Spain’s lower house gave final approval to a law offering citizenship to descendants of Sephardic Jews Thursday.
Under the law approved Thursday, the Spanish daily El Pais reported, applicants need not travel to Spain, as proposed in previous amendments that did not pass, but must hire a Spanish notary and pass tests on the Spanish language and history.
Applicants can study for the tests and take them at the facilities of the Cervantes Institute, a government entity that offers courses on Spanish culture and its language in over 20 countries, including Israel.
“The procedure for acquiring Spanish nationality regulated in this law will be electronic,” the law reads. “The request will be in Spanish and will be overseen by the General Directorate of Registrars and Notaries.”
In addition, candidates will need to apply to the Federation of Jewish Communities of Spain, or FCJE, which will vet applications along with government officials, the amendment states. The law comes into effect in October and expires after three years, though it may be extended another year if deemed necessary.
“Today, we write a happy page of reunion, agreement, dialog and hope that enriches us as people and which makes Spanish Jews feel proud to be behind the door that our country is opening,” FCJE President Isaac Querub Caro wrote in an El Pais Op-Ed published Thursday.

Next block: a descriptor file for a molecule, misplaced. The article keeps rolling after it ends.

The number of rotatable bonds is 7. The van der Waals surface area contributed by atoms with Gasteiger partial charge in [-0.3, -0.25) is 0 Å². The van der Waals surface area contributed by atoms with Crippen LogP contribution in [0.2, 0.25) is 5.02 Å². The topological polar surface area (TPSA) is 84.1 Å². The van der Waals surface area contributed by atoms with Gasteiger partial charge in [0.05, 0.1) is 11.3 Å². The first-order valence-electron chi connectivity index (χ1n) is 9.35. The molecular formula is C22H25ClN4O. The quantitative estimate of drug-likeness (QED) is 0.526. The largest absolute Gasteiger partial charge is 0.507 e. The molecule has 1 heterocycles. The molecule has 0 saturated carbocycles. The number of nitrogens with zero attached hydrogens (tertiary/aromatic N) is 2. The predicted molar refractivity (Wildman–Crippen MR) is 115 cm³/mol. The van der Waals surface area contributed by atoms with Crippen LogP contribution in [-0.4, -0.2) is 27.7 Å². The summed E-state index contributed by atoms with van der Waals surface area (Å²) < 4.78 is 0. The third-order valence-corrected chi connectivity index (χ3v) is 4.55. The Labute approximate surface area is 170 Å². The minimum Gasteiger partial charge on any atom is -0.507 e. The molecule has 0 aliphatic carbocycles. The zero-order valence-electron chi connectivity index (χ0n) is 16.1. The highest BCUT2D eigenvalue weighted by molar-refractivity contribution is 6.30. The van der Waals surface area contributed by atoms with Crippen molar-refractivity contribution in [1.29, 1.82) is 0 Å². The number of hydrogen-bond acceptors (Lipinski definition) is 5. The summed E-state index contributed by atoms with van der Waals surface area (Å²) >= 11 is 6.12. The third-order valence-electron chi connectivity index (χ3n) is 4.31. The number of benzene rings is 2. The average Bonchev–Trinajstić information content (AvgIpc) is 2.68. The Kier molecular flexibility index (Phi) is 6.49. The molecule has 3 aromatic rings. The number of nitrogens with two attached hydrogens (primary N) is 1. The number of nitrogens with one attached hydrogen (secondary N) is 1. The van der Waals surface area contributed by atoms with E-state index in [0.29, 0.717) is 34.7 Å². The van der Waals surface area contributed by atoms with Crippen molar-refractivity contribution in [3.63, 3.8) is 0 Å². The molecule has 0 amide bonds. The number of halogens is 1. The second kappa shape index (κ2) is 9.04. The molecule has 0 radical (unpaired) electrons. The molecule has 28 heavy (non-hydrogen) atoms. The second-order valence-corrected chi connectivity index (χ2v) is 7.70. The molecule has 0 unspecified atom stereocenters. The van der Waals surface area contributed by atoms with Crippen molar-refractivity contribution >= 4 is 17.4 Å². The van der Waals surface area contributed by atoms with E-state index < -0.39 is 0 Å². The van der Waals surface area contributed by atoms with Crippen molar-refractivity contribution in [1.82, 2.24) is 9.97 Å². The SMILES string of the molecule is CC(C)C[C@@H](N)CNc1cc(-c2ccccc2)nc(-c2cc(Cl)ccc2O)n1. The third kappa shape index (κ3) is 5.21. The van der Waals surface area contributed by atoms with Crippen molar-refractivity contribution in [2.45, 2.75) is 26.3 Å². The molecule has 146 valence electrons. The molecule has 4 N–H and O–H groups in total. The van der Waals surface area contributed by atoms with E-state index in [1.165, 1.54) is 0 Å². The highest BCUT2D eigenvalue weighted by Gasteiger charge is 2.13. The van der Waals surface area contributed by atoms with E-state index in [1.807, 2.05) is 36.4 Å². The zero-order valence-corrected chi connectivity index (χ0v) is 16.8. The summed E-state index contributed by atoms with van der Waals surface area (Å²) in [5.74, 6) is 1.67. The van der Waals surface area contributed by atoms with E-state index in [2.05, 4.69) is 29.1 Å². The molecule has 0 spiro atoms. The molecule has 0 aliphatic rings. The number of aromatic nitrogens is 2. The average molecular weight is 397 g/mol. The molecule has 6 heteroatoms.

The law is the result of a government decision in 2012 that described offering citizenship to Sephardic Jews as compensation for their ancestors’ expulsion from Spain in the 15th and 16th centuries by the Spanish royal house and church during the Spanish Inquisition. Portugal passed a similar law, which went into effect earlier this year. It is open ended and does not require proven knowledge of Portuguese.
Leon Amiras, chairman of the Association of Olim from Latin America, Spain and Portugal, said the Spanish law was cumbersome and too restrictive compared to the Portuguese one and called on Spain to follow the example of its western neighbor in applying the law.
Ahead of the vote, the law also was criticized by opposition lawmakers from the United Left and Basque National Party who argued that it discriminates against non-Jews who were expelled during the Inquisition, including Muslims.
Some historians have disputed that comparison, citing the presence of Muslims in Spain as occupiers who were driven out of Spain back to their lands of origin.